One of the earliest women computers, Annie Jump Cannon, kept detailed letters and scrapbooks of the time with prolific annotations. She classified hundreds of thousands of stars. And of that first generation of women, she was the only one allowed to use Harvard’s Great Refractor telescope.
‘Not only did these glass plates change the study of science in general, they changed who could do science.’
Williamina Fleming emigrated to the United States with her husband from Scotland in December 1878. He abandoned her when she was pregnant. She began working as a housemaid under Pickering. In Scotland, she’d been a school teacher and had a talent for numbers. Fleming soon became the head of the “computers.”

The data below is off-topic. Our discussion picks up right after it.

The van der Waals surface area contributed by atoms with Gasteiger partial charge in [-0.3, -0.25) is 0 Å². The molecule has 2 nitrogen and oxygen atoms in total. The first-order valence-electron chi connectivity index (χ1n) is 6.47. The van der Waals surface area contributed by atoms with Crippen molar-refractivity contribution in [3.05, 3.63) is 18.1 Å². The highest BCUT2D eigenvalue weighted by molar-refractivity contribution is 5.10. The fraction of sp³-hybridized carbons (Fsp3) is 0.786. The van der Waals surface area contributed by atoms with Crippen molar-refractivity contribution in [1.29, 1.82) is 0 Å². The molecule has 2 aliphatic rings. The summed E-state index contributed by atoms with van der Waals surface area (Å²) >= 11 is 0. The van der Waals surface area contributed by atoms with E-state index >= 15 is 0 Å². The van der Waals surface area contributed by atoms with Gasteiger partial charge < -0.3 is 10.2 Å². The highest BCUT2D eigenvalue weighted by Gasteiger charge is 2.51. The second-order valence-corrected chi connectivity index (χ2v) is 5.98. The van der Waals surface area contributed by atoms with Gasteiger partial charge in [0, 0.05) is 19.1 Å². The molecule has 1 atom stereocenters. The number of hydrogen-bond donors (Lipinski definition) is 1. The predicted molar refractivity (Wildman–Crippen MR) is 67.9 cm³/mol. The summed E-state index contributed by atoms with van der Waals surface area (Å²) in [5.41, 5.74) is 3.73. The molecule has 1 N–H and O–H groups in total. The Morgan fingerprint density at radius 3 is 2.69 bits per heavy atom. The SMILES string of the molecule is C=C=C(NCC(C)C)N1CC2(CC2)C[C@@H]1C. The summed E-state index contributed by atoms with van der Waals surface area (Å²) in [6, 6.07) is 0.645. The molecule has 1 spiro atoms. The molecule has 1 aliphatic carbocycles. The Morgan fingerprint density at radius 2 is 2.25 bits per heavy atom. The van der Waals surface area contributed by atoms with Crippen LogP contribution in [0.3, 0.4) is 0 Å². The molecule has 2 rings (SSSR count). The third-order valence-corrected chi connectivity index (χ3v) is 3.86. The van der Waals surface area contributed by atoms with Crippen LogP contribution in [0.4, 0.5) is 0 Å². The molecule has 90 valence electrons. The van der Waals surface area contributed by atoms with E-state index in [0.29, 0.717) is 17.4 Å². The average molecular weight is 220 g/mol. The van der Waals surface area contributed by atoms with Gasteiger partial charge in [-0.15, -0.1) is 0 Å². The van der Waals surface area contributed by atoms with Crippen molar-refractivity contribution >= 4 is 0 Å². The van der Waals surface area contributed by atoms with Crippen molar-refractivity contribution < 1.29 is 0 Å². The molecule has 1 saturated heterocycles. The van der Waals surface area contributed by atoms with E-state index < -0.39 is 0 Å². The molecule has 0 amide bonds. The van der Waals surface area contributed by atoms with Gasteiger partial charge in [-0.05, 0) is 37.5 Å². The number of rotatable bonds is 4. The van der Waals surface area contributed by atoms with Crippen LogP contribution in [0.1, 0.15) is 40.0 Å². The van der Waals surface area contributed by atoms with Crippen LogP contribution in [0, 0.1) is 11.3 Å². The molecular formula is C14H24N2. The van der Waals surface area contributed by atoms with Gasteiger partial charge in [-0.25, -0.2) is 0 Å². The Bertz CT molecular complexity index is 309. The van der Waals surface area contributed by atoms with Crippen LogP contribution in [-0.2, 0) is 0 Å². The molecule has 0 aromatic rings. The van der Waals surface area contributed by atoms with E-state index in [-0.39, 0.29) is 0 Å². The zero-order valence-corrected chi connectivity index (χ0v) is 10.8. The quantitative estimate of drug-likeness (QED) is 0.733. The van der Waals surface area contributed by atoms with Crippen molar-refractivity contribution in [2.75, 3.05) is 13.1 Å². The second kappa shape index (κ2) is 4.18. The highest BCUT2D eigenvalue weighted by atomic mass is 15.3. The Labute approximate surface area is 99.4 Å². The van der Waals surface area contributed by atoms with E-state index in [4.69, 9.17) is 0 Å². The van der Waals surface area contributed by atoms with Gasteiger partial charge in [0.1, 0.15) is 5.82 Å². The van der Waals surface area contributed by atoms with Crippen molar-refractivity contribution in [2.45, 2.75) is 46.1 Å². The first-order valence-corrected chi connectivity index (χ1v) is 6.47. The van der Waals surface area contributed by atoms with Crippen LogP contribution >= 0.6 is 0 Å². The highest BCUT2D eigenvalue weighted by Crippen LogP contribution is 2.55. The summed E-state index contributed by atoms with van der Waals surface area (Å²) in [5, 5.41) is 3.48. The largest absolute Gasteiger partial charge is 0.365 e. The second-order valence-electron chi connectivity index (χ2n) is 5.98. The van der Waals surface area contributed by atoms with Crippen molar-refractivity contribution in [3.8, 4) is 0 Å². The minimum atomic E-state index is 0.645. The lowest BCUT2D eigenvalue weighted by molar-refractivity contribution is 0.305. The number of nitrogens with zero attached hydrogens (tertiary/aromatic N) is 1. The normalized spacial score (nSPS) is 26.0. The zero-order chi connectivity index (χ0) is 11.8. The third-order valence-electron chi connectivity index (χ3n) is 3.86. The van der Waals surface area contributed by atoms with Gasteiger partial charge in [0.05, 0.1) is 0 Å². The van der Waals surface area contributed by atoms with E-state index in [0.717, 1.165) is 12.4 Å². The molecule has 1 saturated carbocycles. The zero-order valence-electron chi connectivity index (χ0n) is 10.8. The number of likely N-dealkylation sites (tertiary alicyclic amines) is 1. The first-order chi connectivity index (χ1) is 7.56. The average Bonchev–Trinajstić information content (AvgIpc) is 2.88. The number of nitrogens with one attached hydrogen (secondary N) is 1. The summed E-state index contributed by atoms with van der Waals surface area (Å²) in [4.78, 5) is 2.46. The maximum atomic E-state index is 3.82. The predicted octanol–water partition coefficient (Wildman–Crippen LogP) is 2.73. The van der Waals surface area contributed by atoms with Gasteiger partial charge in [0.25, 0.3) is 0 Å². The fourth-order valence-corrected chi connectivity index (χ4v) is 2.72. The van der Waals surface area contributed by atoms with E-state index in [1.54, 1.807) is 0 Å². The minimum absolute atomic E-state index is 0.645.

She discovered the Horsehead Nebula, a dark nebula in the constellation Orion, in 1888.
“In 1899, [Fleming] was the first curator of astronomical photographs,” said Maria McEachern, a reference librarian at the Wolbach Library. “And the first woman at Harvard to attain a professional position.”
Henrietta Swan Leavitt discovered how to measure stellar distances by focusing on variable stars (that is, stars whose brightness fluctuates) in the large and small Magellanic Clouds, two dwarf galaxies. She discovered about 2,400 of them, plotting how light from the same star changed over time.
“How do you find a variable star?” Smith Zrull said. “What you have to do is look at every single plate in the same region of the sky and compare each and every single one of them from different dates.”